EFFECT OF SOCIAL STRUCTURING IN SELF-ORGANIZING SYSTEMS

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Journal of Mechanical Design

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  • EFFECT OF SOCIAL STRUCTURING IN SELF-ORGANIZING SYSTEMS

    Newsha KhaniJames Humann and Yan Jin
    J. Mech. Des 138(4), 041101; doi: 10.1115/1.4032265 
    ​Dealing with unforeseeable changing situations, often seen in exploratory and hazardous task domains, requires engineered complex systems that can feature flexibility to fulfill multiple resolutions over long lifespans, robustness to deal with environmental changes and resilience to sustain system damage. The current top-down engineering design approach has its limitations in cases where it is impossible to fully consider and predict the true operational uncertainties because the hidden interdependencies among the system components can lead to unforeseeable interactions at operation time. The challenge for engineering design researchers and practitioners is how to devise new ways to design such adaptive systems. Nature embodies certain qualities such as evolution, cellular organization, and self-organizing behavior, which seem to overcome the deficiencies of the traditional top-down engineering design process. Taking advantage of the flexibility of multi-agent systems, we proposed a self-organizing systems approach, in which mechanical cells or agents organize themselves as the environment and tasks change based on a set of predefined rules. This study is positioned at the interface between the science and engineering of complex systems by taking the “by emergence” approach to achieve desired functions of cellular self-organizing systems.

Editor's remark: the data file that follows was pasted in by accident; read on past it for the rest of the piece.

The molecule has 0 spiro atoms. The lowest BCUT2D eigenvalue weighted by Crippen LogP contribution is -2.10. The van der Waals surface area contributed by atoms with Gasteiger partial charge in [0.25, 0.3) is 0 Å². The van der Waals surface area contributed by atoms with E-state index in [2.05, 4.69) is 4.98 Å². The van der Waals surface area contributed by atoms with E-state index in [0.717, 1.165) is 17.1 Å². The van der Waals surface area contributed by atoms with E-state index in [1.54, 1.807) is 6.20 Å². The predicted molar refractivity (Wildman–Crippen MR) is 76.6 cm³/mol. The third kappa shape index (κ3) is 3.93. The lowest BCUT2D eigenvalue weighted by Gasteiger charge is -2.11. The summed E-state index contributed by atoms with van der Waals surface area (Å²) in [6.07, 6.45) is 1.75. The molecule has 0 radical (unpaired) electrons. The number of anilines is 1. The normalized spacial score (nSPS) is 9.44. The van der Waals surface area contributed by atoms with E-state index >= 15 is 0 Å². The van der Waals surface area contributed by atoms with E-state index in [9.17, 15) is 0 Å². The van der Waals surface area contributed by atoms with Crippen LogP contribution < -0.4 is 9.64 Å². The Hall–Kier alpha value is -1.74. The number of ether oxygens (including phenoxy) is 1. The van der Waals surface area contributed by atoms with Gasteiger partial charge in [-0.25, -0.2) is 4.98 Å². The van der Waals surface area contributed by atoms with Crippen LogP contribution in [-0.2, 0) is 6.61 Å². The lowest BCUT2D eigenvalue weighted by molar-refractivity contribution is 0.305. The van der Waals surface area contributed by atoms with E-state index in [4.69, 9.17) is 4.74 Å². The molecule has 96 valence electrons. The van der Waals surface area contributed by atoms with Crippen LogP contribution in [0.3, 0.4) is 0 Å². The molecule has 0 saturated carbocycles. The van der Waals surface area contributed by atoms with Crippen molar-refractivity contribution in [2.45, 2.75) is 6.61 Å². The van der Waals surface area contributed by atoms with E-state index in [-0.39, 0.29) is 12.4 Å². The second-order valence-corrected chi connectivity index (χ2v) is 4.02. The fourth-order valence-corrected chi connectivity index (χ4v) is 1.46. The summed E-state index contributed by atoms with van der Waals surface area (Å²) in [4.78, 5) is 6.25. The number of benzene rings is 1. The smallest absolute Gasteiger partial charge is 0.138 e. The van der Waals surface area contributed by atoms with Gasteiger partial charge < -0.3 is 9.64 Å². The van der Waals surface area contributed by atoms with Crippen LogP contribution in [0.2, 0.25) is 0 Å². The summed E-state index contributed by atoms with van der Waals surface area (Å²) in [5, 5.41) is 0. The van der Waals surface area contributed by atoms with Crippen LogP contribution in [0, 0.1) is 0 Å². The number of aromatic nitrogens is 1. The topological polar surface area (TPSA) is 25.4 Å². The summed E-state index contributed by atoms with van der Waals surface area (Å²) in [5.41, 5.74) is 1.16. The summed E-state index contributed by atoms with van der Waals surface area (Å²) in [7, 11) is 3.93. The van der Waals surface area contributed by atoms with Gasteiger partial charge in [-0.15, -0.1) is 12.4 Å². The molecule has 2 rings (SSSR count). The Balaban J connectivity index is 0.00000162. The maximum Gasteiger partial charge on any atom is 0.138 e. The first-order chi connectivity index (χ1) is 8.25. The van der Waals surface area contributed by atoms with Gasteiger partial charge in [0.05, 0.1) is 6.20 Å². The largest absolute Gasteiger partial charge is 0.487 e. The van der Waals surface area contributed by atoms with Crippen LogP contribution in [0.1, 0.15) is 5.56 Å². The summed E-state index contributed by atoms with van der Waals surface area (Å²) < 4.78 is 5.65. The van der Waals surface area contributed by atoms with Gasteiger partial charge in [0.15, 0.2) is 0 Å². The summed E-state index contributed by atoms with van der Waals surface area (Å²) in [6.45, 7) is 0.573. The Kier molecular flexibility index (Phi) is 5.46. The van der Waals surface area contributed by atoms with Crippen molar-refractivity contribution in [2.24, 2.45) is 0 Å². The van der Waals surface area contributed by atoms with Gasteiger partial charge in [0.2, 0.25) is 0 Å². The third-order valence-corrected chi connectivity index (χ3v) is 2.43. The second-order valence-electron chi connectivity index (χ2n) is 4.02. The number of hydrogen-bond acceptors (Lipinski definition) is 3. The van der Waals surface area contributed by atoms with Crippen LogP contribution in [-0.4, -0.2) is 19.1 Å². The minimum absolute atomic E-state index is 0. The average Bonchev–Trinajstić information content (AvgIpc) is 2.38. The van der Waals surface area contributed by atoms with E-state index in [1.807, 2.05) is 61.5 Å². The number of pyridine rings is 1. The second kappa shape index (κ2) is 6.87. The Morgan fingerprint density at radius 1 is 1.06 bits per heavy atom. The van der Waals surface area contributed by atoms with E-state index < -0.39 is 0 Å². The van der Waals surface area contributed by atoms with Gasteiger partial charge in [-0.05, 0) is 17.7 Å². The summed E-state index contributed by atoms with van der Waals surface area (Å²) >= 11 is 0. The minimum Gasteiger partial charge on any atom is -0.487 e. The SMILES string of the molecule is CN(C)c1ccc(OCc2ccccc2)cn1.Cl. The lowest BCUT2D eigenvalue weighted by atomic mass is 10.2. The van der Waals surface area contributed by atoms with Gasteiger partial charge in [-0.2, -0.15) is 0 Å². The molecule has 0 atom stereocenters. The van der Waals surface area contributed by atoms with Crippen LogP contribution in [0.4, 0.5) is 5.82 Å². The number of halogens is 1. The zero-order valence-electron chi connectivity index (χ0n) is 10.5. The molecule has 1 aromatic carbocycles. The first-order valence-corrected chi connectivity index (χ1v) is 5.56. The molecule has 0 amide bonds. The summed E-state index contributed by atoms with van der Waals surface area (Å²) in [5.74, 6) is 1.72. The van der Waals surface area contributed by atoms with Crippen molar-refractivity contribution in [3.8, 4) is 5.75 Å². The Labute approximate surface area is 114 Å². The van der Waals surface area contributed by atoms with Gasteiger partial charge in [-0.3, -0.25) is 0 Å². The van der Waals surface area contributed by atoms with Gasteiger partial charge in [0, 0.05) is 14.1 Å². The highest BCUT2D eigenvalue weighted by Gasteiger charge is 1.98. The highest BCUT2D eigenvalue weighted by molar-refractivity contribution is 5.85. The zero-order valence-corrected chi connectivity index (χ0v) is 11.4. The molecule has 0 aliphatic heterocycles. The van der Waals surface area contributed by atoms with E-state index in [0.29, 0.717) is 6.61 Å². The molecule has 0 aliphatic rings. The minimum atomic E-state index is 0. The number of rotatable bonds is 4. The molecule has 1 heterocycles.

Through the case studies we investigated the impact of social rule based social structuring, measured by social rules adoption rate and the size of agent population, on the system performance in the face of increasing task complexity. The results have shed interesting insights including: the behavior of self-organizing systems becomes more chaotic when tasks are more complex; stronger social structuring is effective for a smaller number of agents and weaker social structuring is more effective for a larger number of agents; and there can be a “singular” number of agents where social structuring is neither effective nor efficient.  In conclusion, self-organization has profound implications in dealing with task complexity and can be used intentionally as a tool in the design of adaptive complex systems. The balance of task complexity, the number of agents, and social structuring is the key. Understanding self-organization, minimizing harmful effects, and promoting positive effects will become essential in future engineering design of complex systems.
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    For the full paper see ASME's Digital Collection.
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